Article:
{
#ifdef HAS_ANTTWEAK_BAR
  if (::TwEventMousePosGLFW((int)xpos, (int)ypos)) return;
#endif
}

static void mouseScrollCallback(GLFWwindow* window, double xoffset, double yoffset)
{
#ifdef HAS_ANTTWEAK_BAR
  static double pos = 0;
  pos += yoffset;
  if (::TwEventMouseWheelGLFW((int)pos)) return;
#endif
}

static void resizeCallback(GLFWwindow* window, int width, int height)
{
#ifdef HAS_ANTTWEAK_BAR
  ::TwWindowSize(width, height);
#endif
}

Of course, you can omit the #ifdefs if you don’t care. Add your own codes to the functions after ATB has been handled.

Then, it’s just your typical initialization of GLFW callbacks:

::glfwSetKeyCallback(window, keyCallback);
::glfwSetCharCallback(window, charCallback);
::glfwSetMouseButtonCallback(window, mousebuttonCallback);
::glfwSetCursorPosCallback(window, mousePosCallback);
::glfwSetScrollCallback(window, mouseScrollCallback);
::glfwSetWindowSizeCallback(window, resizeCallback);

Even the powerful, tart Granny Smith cultivar is proving ineffective against new Gran-negative doctors.

Yes, goofy. But, I had a good laugh. In fact, re-reading it while posting here … I was giggling the whole time. Silly. And, at the same time, it might be the vicious satire in a long time.

Some while ago, two of my colleagues were putting effort into our main code base and build system, to migrate to Visual Studio 2017, and the C++17 standard. Admirable and sensible. Of course, that was reason enough for another colleague of mine and myself to joke around about downgrading our code base to C++03 or C++98 or maybe even downright to C. Don’t worry, we all four were laughing. (Or were we?)

At that time, my joke-buddy pointed me to a blog post by aras-p about Modern C++ Lamentations. Read it! It’s worth it. And don’t go, “that’s maybe in gaming industry. Doesn’t apply to my work.” Well, I am not working in gaming industry. You know what: It does apply to my work pretty much 100%.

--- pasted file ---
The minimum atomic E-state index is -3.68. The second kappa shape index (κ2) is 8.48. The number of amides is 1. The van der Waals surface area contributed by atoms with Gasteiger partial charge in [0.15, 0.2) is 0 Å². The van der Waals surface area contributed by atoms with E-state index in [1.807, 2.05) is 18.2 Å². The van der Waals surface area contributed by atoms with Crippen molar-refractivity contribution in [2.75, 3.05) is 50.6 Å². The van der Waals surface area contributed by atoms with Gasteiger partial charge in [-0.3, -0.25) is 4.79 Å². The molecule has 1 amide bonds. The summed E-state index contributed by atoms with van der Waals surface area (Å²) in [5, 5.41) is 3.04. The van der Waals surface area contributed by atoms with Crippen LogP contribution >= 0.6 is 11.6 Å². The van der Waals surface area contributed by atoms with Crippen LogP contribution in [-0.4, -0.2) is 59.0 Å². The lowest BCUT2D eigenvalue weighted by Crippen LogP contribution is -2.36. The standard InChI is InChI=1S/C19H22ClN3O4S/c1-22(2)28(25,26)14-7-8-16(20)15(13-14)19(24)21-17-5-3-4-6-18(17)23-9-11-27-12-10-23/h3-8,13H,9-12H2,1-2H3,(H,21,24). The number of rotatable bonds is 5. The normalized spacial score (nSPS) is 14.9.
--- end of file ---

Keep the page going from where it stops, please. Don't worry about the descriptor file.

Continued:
In my opinion, “modern” C++ is too complex, too bloated, too much of a poser for “look I can do cool code”, and misses the point of solving problems.

[…] to me this feels like someone decided that “Perl is clearly too readable, but Brainfuck is too unreadable, let’s aim for somewhere in the middle”.

Many language features are valid, other as just “cool.” Now, of course, I understand, that different people will find different parts of the language good. There are some aspects, however, which are objectively bad. Look at compile times and debug times mentioned in this article. At least those make a very valid point.

C++ compilation times have been a source of pain in every non-trivial-size codebase I’ve worked on. […] Yet it feels like the C++ community at large pretends that is not an issue, with each revision of the language putting even more stuff into header files, and even more stuff into templated code that has to live in header files.

I have been a hobby programmer in school; was a part time programmer while being a student of software engineering; made my Ph.D. in computer science on computer graphics and visualization, while writing a large-scale modular, high-performance visualization software; worked as senior software developer in a company; and I am now manager of a team of software engineers. I think it is valid to say, I have been programming almost my whole life. I still try to do some minor improvements or bug fixes, even as a manager. Most likely me team is thinking I should stop messing in “their code.” I won’t. My point is:

I have been programming almost my whole life. And I did it in more than a dozen different programming languages. (While writing this I counted 15, not including scripting languages. But most likely I forgot some.) Given this experience, let me say this:

C++ is not the best programming language. In modern C++ not everything has improved.

Please! Start (again) thinking “How do I solve this problem,” and not “How do I solve this problem with variadic templates wrapped in lambdas with ranges because they are so cool.”

While I was lecturing at the university on C++ for computer graphics, clear as daylight, you can see the different types of uprising programmers. And there is this specific sub-type of “programming artists.” Programmers, who think their source code is art and above and beyond trivial programs others do. I will not comment on those any further. But I noticed, in the field where C++ is used, especially so-called modern C++, those guys are seen pretty often! Sad.

As a closing note: Nowadays, when I start a project and think about which programming language(s) to use, C++ is not on the top of the list anymore.